While it is not illegal for Dubai to buy them, some gems from Marange fields — which account for the vast majority of Zimbabwean stones — are tantamount to “conflict diamonds”, human rights activists say.

With the diamond fields allegedly under the control of the military — which is loyal to Mugabe’s Zanu PF party — his opponents say profits are siphoned off to fund the security forces, which have been repeatedly accused of human rights abuses.

For his part, Obert Mpofu, Mines and Mining Development minister, says sanctions are “politically-motivated” and the measures of “former colonisers”.

Most rough stones that arrive in Dubai are re-exported for polishing, mainly to the manufacturing centre of India. Other destinations include Belgium, China and Thailand.

In 2011 the Kimberly Process, a co-operative system between 80 states to certify that diamonds are not contributing to conflict, approved Zimbabwean gems for sale.
One of its founders, Global Witness, which campaigns against the abuse of natural resources to fund repressive regimes, then withdrew from the process, saying it had become an accomplice to diamond laundering.

Global Witness say there is not enough oversight of the provenance of stones arriving in western markets.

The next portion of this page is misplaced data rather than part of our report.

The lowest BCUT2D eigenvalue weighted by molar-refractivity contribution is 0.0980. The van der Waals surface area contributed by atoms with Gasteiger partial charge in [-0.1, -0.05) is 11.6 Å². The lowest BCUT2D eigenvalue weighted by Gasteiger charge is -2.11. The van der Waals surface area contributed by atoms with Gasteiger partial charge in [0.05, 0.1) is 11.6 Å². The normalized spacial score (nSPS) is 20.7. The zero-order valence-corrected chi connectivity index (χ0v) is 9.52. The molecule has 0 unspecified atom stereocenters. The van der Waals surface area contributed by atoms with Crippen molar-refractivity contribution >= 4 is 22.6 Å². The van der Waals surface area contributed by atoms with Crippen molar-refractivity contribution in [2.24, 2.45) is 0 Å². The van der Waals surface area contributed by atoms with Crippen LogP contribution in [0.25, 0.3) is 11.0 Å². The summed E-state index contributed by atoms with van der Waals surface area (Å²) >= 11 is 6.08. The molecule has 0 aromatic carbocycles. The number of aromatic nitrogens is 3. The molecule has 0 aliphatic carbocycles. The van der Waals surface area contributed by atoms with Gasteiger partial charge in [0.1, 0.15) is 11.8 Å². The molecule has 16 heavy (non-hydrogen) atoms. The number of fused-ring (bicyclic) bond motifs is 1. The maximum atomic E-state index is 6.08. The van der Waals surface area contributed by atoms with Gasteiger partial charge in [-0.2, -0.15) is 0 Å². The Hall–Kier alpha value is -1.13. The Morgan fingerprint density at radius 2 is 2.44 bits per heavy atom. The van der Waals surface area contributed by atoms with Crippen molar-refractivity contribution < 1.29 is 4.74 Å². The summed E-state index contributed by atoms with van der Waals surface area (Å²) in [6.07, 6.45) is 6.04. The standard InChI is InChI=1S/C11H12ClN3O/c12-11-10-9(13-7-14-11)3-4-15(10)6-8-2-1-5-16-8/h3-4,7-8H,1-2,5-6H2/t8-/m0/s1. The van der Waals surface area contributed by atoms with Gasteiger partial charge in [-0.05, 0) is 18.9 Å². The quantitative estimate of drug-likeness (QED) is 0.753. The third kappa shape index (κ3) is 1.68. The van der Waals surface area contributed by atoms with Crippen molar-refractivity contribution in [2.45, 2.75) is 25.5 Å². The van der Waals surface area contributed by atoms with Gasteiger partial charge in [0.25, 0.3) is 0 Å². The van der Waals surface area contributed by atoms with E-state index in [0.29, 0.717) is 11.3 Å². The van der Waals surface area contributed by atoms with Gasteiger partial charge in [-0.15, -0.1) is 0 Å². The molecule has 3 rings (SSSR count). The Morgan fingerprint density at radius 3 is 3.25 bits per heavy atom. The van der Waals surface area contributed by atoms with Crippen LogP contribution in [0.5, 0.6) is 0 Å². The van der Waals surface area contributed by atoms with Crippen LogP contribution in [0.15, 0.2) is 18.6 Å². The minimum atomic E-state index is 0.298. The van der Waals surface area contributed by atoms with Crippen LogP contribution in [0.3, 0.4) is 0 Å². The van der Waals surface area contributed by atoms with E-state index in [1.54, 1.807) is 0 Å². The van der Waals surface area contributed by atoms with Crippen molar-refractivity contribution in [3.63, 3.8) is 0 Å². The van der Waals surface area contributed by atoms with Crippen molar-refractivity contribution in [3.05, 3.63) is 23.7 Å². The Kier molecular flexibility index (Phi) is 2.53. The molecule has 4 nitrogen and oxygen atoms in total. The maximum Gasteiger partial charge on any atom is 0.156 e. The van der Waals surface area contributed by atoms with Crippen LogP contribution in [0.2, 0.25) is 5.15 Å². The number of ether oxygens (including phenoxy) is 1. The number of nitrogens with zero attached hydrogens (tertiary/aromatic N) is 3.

The pressure group says Dubai has become a popular staging post for such “tainted goods,” allowing companies to avoid scrutiny in western markets by re-exporting gemstones via the Emirates.

“Dubai is crucial,” says Emily Armistead of Global Witness. “It is not covered by sanctions and so it’s an easy route for diamonds to pass through and avoid these restrictions.”

Global Witness says its investigations have revealed links between some joint-venture diamond mining companies and the military, police and intelligence organisations loyal to Mugabe.

“Global Witness’ investigations point to a serious risk that diamond revenues could be used to fund violence in this year’s election,” the advocacy group said this year.

Officials in Dubai say they did not import Zimbabwean gems when the Kimberly Process restricted Marange gem trade. They also deny claims made several years ago by its former chief executive that the Dubai bourse had turned a blind eye to “conflict diamonds”.

The trade with Zimbabwe comes as Dubai’s share of the global gem business has risen.